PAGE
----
Well, before I get heckled like some performers, let’s look at one last word – heckler. Now “heckler” is seen to be related to the word “hackle” and also “hook”. It refers to the erectile hairs on the back of an animals neck, and also to plumage. Hence the word is used in phrases like “to raise the hackles” It is also the feather used as a plume on some hats and in the “red Hackle” as occurs with the Black Watch that used the red hackle on their bonnets.
The word “heckle” meant “to comb out flax or hemp fibers”. The people who did this in the textile industry were called “hecklers”. When the textile industry began to unionize the “hecklers” were a particularly vocal group and often interrupted speakers. Hence the modern usage of the word “to harass a speaker”.
Scots In Space
During the turbulent 1960's, President Kennedy laid down a gauntlet for Americans (as well as the Soviets) – let's find a way to get to the moon – and quickly. It didn't happen in his life-time, but it did during the reign of a President with Scottish roots – Richard Nixon (the Nixon's were a clan of Border Reivers in the lowlands, close to the English border).
This wee piece is just to remind us that the first man on the moon was a Scottish-American – Neil Armstrong. He was heralded not only here and around the world of course, but in Scotland as well were he visited the old Armstrong Clan stomping ground in the lowlands and was feted royally.
He was one of “...five of the original seven American astronauts were of Scottish ancestry, and five of the original 12 men who have walked on the moon had Scottish ancestry. Another astronaut on that flight with Armstrong with Scottish ancestry was Edwin Aldrin.”
Next up was Alan Bean – thoroughly proud of his heritage, he brought a swatch of the MacBain tartan to the moon with him. Decades later, astronaut Jerry Ross actually wore a Clan Ross tartan patch on his uniform jumpsuit as he went hurtling up into the heavens aboard the space shuttle – he was a veteran of 7 space missions – a record number that he shares with only one other fellow astronaut.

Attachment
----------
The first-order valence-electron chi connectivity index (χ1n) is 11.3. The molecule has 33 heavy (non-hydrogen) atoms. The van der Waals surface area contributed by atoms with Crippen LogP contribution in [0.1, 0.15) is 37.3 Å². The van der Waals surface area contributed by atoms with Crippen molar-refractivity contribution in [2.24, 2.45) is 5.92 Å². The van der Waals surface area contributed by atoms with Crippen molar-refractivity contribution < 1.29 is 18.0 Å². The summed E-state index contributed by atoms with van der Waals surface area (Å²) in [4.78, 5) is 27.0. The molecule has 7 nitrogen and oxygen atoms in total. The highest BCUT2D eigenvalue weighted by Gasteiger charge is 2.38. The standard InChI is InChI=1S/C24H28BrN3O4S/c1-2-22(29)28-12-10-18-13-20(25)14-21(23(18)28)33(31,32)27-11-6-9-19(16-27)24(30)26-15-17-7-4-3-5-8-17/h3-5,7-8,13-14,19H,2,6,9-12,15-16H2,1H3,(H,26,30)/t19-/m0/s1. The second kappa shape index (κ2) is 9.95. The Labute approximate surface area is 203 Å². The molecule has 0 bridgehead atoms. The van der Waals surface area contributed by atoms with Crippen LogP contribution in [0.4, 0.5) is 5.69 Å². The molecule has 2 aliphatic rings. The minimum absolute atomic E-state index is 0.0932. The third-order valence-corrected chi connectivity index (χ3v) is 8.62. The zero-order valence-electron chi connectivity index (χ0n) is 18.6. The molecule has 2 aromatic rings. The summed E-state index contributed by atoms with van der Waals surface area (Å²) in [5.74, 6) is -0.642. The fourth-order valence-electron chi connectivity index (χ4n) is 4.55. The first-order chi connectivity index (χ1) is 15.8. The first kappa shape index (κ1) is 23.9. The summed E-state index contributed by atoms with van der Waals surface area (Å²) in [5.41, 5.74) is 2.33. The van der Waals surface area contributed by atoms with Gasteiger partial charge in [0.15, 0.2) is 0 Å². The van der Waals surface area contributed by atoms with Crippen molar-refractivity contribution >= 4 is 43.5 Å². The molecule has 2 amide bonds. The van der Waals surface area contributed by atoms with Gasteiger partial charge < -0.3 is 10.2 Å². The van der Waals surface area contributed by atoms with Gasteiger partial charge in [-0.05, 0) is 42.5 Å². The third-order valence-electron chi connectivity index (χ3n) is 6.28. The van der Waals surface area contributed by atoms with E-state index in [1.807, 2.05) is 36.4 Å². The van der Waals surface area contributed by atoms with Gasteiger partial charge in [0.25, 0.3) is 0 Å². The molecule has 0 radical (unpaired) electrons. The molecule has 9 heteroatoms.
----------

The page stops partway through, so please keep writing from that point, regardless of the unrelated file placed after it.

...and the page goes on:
As one short piece about Scottish-American's in space also mentioned “...astronaut Navy Captain Laurel Clark was an avid Scot descendant who died when the Columbia spacecraft broke up on its return flight. She had arranged with NASA to have The Black Bear and Amazing Grace recorded by The Black Watch Pipe Band, played as a morning wake-up music during Columbia’s flight.”
Will actual Scots make it into space? Well, yes – if your name is Brian Binnie – an American-Scot I guess you could call him (and the closest to an actual Scot in space so far, if we stretch a bit). Born in America to a Scottish father (a college professor), the family moved back to Scotland (Aberdeen), where Brian formed his very close attachment to Scotland (he has said he considers himself to be 100% Scottish). The family however moved again, back to the United States where Brian continued his education and received went to both Princeton and Brown.
He became a U.S. Navy test pilot, and flew a wide variety of planes. After 21 years in the military, he became a private test pilot for a company called Scaled Composites. For them he flew their sub-orbital space-ship SpaceShipOne – and became the 435th person to go into space – breaking records for flying a fixed-wing space-craft in altitude (almost 70 miles up).
So, what's next for Scottish and Scottish-American astronauts? Who knows, but the future seems very bright indeed – after all there's a lot of stars up there.